Saluva Narasimha Deva Raya

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Vijayanagara Empire
Sangama Dynasty
Harihara Raya I 1336–1356
Bukka Raya I 1356–1377
Harihara Raya II 1377–1404
Virupaksha Raya 1404–1405
Bukka Raya II 1405–1406
Deva Raya I 1406–1422
Ramachandra Raya 1422
Vira Vijaya Bukka Raya 1422–1424
Deva Raya II 1424–1446
Mallikarjuna Raya 1446–1465
Virupaksha Raya II 1465–1485
Praudha Raya 1485
Saluva Dynasty
Saluva Narasimha Deva Raya 1485–1491
Thimma Bhupala 1491
Narasimha Raya II 1491–1505
Tuluva Dynasty
Tuluva Narasa Nayaka 1491–1503
Vira Narasimha Raya 1503–1509
Krishna Deva Raya 1509–1529
Achyuta Deva Raya 1529–1542
Venkata I 1542
Sadasiva Raya 1542–1570
Aravidu Dynasty
Aliya Rama Raya 1542–1565
Tirumala Deva Raya 1565–1572
Sriranga I 1572–1586
Venkata II 1586–1614
Sriranga II 1614
Rama Deva Raya 1617–1632
Venkata III 1632–1642
Sriranga III 1642–1646

Saluva Narasimha Deva Raya (r. 1486–1491 CE) (or Saluva Narasimha, Saluva Narasimha I ) was an emperor of the Vijayanagara Empire from the Saluva Dynasty. A patron of the Madhwa saint Sripadaraya, he authored the Sanskrit work Rama Bhyudayam. He also patronised Kannada poet Kavi Linga.[1]

In 1452, he was given the title Maha Mandaleshwara of Chandragiri during the reign of Mallikarjuna Raya. His father Saluva Gunda was the governor of Chandragiri.

After the death of Virupaksha Raya II and arrival of Prauda Deva Raya as the new monarch of Vijayanagar, the empire plunged into neglect and anarchy. Seeing that a military coup was the only hope to save the kingdom, he despatched the son of Tuluva Isvara, Tuluva Narasa Nayaka to the imperial capital of Vijayanagara. The incumbent king Prauda Raya fell, thus starting the rule of Saluva Narasimha. The writings of Nuniz gives a graphic account of how Narasa Nayaka went to Vijayanagara and found it completely unguarded, even all the way to the harem.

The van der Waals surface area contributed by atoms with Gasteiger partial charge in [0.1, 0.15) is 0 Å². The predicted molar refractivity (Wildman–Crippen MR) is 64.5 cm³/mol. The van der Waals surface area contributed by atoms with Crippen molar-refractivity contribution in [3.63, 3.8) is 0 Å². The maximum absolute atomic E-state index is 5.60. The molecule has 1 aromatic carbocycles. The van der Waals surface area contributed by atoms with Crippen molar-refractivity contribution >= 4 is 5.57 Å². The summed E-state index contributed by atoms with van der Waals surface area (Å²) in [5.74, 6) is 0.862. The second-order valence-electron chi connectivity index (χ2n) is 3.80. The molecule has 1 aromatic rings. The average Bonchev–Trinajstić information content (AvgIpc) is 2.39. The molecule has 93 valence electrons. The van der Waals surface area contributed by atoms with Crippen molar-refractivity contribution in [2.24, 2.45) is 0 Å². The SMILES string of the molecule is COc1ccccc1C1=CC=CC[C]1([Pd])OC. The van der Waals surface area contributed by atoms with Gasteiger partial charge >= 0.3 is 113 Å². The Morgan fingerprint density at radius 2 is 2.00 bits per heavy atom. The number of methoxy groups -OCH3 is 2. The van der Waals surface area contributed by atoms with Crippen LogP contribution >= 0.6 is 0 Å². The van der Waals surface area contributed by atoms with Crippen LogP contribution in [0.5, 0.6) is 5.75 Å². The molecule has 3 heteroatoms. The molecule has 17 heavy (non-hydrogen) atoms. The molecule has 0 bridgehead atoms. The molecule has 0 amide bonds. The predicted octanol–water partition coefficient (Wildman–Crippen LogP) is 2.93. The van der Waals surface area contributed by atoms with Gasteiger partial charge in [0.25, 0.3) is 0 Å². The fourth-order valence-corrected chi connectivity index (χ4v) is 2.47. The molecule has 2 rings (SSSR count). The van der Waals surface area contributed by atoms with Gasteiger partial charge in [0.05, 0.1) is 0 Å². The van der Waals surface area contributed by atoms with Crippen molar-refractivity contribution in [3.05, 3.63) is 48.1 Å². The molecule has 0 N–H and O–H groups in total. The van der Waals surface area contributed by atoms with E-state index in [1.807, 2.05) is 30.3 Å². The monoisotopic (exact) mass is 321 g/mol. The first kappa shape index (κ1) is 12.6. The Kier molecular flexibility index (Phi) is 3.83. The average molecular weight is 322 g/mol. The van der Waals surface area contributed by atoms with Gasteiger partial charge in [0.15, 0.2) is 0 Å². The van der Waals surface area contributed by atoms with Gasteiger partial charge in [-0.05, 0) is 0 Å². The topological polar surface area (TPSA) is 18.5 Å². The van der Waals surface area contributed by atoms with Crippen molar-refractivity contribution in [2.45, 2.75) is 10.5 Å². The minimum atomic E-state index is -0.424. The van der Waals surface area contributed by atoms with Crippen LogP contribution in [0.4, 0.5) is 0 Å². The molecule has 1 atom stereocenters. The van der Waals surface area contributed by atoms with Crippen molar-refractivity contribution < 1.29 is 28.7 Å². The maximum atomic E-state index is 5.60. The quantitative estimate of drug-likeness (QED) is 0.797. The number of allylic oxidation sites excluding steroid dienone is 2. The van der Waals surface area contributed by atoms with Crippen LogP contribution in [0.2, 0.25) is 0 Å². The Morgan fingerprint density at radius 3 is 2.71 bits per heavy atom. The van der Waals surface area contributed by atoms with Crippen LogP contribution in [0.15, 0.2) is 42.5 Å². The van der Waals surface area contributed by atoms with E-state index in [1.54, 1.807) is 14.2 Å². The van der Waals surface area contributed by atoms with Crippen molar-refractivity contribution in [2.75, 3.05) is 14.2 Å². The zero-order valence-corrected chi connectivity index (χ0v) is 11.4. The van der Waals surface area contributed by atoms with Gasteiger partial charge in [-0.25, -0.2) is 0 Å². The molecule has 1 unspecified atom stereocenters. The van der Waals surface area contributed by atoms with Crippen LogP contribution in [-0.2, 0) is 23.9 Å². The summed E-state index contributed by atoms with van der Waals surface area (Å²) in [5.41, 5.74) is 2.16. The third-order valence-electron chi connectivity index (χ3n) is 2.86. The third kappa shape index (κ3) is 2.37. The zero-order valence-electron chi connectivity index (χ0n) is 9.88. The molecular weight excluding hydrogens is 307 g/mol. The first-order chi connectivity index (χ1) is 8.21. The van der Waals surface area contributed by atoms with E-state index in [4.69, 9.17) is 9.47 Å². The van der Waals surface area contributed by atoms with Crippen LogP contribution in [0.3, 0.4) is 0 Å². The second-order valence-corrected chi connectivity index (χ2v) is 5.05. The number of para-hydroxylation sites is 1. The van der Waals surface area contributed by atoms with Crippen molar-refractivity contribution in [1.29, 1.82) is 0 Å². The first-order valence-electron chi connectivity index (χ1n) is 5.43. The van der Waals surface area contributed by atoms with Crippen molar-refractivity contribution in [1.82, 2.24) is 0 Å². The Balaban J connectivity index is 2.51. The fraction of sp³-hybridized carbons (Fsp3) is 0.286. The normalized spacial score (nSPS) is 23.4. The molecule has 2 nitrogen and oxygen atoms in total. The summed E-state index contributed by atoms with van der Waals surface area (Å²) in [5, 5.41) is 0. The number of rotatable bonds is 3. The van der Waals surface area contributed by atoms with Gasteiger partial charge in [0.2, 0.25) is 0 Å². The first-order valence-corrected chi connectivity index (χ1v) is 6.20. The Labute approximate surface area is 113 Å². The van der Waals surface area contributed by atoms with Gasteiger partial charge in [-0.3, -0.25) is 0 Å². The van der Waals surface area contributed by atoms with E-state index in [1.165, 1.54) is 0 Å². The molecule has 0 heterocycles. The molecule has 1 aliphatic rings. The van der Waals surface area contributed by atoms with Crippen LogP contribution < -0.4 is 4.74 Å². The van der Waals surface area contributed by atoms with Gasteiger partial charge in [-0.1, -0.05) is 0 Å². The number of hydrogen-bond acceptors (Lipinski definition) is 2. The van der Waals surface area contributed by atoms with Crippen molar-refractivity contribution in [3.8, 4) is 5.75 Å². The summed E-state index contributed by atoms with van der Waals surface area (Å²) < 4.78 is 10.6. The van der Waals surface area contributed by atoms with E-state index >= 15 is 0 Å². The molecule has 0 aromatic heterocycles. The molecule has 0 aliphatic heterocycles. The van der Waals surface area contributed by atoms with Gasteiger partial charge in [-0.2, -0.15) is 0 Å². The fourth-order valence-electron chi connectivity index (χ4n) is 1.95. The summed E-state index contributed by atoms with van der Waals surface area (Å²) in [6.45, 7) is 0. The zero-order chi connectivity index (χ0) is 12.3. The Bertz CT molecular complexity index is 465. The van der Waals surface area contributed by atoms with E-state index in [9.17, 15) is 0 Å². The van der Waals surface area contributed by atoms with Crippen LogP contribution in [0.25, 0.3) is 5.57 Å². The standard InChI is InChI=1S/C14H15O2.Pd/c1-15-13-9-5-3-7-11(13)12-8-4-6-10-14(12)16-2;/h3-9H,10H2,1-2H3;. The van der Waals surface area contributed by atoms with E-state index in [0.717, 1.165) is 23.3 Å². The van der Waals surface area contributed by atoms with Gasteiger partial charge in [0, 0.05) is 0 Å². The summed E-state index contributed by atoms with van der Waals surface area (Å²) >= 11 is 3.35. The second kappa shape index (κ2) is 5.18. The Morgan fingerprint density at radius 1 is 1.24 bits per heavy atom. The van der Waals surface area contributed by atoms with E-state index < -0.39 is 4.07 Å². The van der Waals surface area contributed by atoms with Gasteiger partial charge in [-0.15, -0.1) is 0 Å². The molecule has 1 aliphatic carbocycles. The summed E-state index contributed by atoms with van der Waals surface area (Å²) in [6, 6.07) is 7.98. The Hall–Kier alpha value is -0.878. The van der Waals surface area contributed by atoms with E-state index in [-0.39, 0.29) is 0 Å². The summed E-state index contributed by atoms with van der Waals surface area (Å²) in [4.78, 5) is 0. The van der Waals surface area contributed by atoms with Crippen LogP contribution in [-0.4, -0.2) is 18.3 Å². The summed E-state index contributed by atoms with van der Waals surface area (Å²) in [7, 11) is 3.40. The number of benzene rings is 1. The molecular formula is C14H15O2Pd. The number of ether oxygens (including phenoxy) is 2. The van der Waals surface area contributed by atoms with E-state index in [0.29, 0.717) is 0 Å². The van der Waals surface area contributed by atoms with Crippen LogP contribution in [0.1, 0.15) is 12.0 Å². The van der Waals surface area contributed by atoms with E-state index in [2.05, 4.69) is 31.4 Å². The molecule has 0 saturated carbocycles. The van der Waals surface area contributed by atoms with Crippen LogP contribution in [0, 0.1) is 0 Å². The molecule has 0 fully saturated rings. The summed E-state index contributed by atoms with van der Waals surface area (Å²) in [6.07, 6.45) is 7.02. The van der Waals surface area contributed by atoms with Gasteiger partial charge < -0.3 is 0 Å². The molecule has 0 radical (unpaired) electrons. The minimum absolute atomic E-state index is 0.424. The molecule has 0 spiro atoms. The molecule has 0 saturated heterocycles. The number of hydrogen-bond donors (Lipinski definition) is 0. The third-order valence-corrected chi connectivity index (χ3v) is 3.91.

As king, Saluva Narashima tried to expand the empire, though he continually faced difficulties caused from rebelling chieftains. By 1491, he lost Udayagiri to Gajapati Kapilendra of Orissa while the Chiefs of Ummattur in the Mysore region, Saluvas of Hadavalli and Santharas of Karkala from coastal Karnataka region, Srirangapatna and Sambetas of Peranipadu in Cuddapah still remained threats to the empire.

Saluva Narashima's war with the Gajapatis over Udayagiri in 1489 proved disastrous when he was taken prisoner and released later after giving up the fort and surrounding areas to the Gajapatis of Orissa. However he was successful at conquering the western ports of Kannada country of Mangalore, Bhatkal, Honnavar and Bakanur. This success enabled him to trade for swift horses with the Arabs. He took more efforts in the upkeep of his cavalry and army in general.

Saluva Narashima eventually died in 1491. However, at the time, his sons were too young to ascend to the throne. Because of this, the sons were left to the care of Narasa Nayaka, a loyal general and minister from the Tuluva family.

Notes[edit]

  1. ^ Narasimhacharya (1988), p 69

References[edit]

  • Dr. Suryanath U. Kamat, Concise History of Karnataka, 2001, MCC, Bangalore (Reprinted 2002)
  • Prof K.A. Nilakanta Sastry, History of South India, From Prehistoric times to fall of Vijayanagar, 1955, OUP, New Delhi (Reprinted 2002)
  • Narasimhacharya, R (1988) [1988]. History of Kannada Literature. New Delhi, Madras: Asian Educational Services. ISBN 81-206-0303-6. 

External links[edit]

Preceded by
Praudha Raya
Vijayanagar empire
1485–1491
Succeeded by
Tuluva Narasa Nayaka